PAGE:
Tuesday, March 11, 2014

Oil Painting In Preschool

I've been known to nerd out over new (to me) arts and crafts techniques and I'm doing it right now, this time over oil painting.

As a boy, I didn't care much for painting until I was introduced to oil paints as a 12-year-old by my Greek art teacher Nico Krederas, a painter of some renown at the time. I loved the texture, color and smell, and I especially loved working on real canvas. It's an experience I've thought off and on about introducing to preschoolers, even going so far as to purchase some "canvas paper," but I've always stopped short of investing in oil paints because even small tubes are cost prohibitive, especially in the quantities that young children tend to use paint. On top of that, there's washability to consider: I make no promises to parents, but there is an implied agreement that I'll do my best to not completely ruin their clothing.

A year or so ago, I learned the technique of combining oil pastels with baby oil from the always inventive and thoughtful Marla McLean. The idea was for kids to make their drawings, then blend them with cotton balls dipped in baby oil. It's a good art exploration, one that has become a regular part of our art offerings, but it wasn't really the oil painting experience of my memories.

Then a couple weeks ago a former preschool parent dropped off a shoe box full of broken and used oil pastel crayon bits and pieces. As I was fitting them onto our storage shelves my eyes lit upon our mortars and pestles. The crayons are fairly soft, would it work to add a few drops of oil, then mash them up into paints? It seemed like it would and I know from experience that kids tend to enjoy anything that requires crushing and mixing.

Our first attempts met with relative success, although the kids struggled to actually mash the oil crayons. They instead created their oil paints by sort of chasing the crayons around the bowl in a small puddle of oil until the oil had become colored. And while the project engaged the children, the "best" paints were being created by adults who could apply the force necessary to create a more paste-like result.

As I was putting everything away the following day, feeling okay about the modest success of our experiment, my eyes lit upon our box of old cheese graters and kid's knives. Eureka! The oil pastels might not be soft enough for the kids to mash up, but they were soft enough to grate, so the following day we tried it again. It was a process: first the paper needed to be removed from the crayons, then we grated and the shavings were collected into a mortar, a bit of oil was added, the pestle was employed for mashing, and finally we got to paint with our new paints, some of which were colors the kids customized by combining the shavings from several different colored crayons. And while, in the end, we might not have produced many paintings, it was an artistic/scientific process to which it was worth returning.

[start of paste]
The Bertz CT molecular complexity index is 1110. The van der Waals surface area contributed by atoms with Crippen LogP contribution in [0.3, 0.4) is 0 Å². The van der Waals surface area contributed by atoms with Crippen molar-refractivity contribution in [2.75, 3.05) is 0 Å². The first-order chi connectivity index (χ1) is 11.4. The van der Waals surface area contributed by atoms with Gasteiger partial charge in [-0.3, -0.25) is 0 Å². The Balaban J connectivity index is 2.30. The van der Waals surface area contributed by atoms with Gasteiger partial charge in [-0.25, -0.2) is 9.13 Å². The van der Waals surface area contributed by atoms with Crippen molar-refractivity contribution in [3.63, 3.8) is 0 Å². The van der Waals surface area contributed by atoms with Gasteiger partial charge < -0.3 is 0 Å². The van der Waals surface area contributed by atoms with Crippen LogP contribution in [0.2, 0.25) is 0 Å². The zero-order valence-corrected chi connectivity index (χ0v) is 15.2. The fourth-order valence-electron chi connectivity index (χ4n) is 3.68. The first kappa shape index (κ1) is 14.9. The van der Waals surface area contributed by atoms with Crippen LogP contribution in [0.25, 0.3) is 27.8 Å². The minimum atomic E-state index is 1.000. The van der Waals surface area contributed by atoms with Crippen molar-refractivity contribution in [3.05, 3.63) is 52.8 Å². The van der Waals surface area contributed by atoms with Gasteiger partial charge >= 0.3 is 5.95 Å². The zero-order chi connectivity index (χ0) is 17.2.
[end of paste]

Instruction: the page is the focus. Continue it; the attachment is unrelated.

And we did it again the following day, now with a little experience under our belts. Most of the kids chose to engage in the entire process, but some slowed down to be come expert at one or another of the stages. Logan, for instance, settled into the role of creating gratings to share with everyone. Others preferred the color mixing, sharing their finished products with friends who were testing the paint on paper.

We also tried out the serrated knives.

One night we left our oil paintings hanging outdoors to dry and it rained heavily. When we do that with water-based paints we return to find our paper washed clean. Our oil paintings survived, battered, but with colors as vibrant as we'd left them.

Three days into our experiments I was feeling like it was a complete success, but then Gio's mom Molly walked in with an armload comprised of five tarp-sized pieces of canvas. My head nearly exploded from the intensity of my nerd out.

Yesterday, we added a step to the process. This time the kids helped me tear the fabric into smaller canvases and we added them to our process. 

My nerd out was nearly complete.

Audrey's sister Ella, a third grader, arrived with her father a bit early to pick up her sibling. Ella is a former student and like many alumni, there are certain things about preschool she misses. She usually likes to travel down memory lane by pumping the cast iron pump, for instance. Sometimes she engages with her sister's peers in a game of chase. Yesterday, she sat down at the art table and promptly painted her hands and wrists with a nice turquoise color the way she had as a four-year-old. She blanched a bit when I told her that it would take more than soap and water to get it off. It's a lesson the parent-teachers are also learning at the end of each day when I've tasked them with cleaning up the supplies. 

Are we going to have to invest in linseed oil? Turpentine? That would make my nerd out complete.

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Katie said...

I totally enjoyed nerding out with you on that post. I want to have a go myself! I never did get the hang of what the turpentine and linseed oils were for though- assuming cleaning? Never could get brushes clean with water after.

Alison said...

Will have to try this with the leftover oil pastels we have here:) sounds like a wonderful process.
Now for a question: I'm interested in developing/opening a school (starting from K moving upwards) beyond preschool here in Vancouver BC-I have a family daycare and want to extend it for my kids and the kids in my care, since I am not convinced with what I see here so far. I'm at the 'gathering ideas' stage, and would love to visit your school and perhaps get some feedback on a few things if time permits. Is it possible for me to come on down and visit for a few hours with my kids?
Let me know,
Warm regards,